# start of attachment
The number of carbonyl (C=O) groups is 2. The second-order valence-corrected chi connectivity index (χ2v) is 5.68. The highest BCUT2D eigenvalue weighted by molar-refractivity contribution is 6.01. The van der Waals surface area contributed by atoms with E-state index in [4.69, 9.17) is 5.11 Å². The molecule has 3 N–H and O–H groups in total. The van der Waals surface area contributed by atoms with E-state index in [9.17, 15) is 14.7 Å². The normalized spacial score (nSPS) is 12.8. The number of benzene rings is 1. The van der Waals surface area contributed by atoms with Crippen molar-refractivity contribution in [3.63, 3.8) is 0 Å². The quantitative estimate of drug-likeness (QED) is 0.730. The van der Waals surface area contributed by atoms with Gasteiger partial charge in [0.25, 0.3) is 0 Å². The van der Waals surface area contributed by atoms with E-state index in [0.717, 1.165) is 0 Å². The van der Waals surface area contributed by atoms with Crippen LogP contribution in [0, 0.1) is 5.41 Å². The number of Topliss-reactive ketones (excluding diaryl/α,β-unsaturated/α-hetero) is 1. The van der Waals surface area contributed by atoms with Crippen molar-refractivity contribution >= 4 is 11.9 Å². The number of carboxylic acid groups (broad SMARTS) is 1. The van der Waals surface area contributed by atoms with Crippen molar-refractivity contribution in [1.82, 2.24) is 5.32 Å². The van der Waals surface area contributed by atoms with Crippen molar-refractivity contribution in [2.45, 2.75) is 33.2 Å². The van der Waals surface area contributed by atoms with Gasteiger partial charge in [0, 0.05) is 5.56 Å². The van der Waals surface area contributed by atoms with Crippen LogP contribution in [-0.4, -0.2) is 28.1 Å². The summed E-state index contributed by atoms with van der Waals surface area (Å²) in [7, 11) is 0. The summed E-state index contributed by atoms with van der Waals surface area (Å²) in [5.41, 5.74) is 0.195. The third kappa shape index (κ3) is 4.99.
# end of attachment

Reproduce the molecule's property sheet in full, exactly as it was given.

The number of carbonyl (C=O) groups is 2. The second-order valence-corrected chi connectivity index (χ2v) is 5.68. The highest BCUT2D eigenvalue weighted by molar-refractivity contribution is 6.01. The van der Waals surface area contributed by atoms with E-state index in [4.69, 9.17) is 5.11 Å². The molecule has 3 N–H and O–H groups in total. The van der Waals surface area contributed by atoms with E-state index in [9.17, 15) is 14.7 Å². The normalized spacial score (nSPS) is 12.8. The number of benzene rings is 1. The van der Waals surface area contributed by atoms with Crippen molar-refractivity contribution in [3.63, 3.8) is 0 Å². The quantitative estimate of drug-likeness (QED) is 0.730. The van der Waals surface area contributed by atoms with Gasteiger partial charge in [0.25, 0.3) is 0 Å². The van der Waals surface area contributed by atoms with E-state index in [0.717, 1.165) is 0 Å². The van der Waals surface area contributed by atoms with Crippen LogP contribution in [0, 0.1) is 5.41 Å². The number of Topliss-reactive ketones (excluding diaryl/α,β-unsaturated/α-hetero) is 1. The van der Waals surface area contributed by atoms with Crippen molar-refractivity contribution >= 4 is 11.9 Å². The number of carboxylic acid groups (broad SMARTS) is 1. The van der Waals surface area contributed by atoms with Crippen molar-refractivity contribution in [1.82, 2.24) is 5.32 Å². The van der Waals surface area contributed by atoms with Crippen molar-refractivity contribution in [2.45, 2.75) is 33.2 Å². The van der Waals surface area contributed by atoms with Gasteiger partial charge in [0, 0.05) is 5.56 Å². The van der Waals surface area contributed by atoms with Crippen LogP contribution in [-0.4, -0.2) is 28.1 Å². The summed E-state index contributed by atoms with van der Waals surface area (Å²) in [7, 11) is 0. The summed E-state index contributed by atoms with van der Waals surface area (Å²) in [5.41, 5.74) is 0.195. The third kappa shape index (κ3) is 4.99.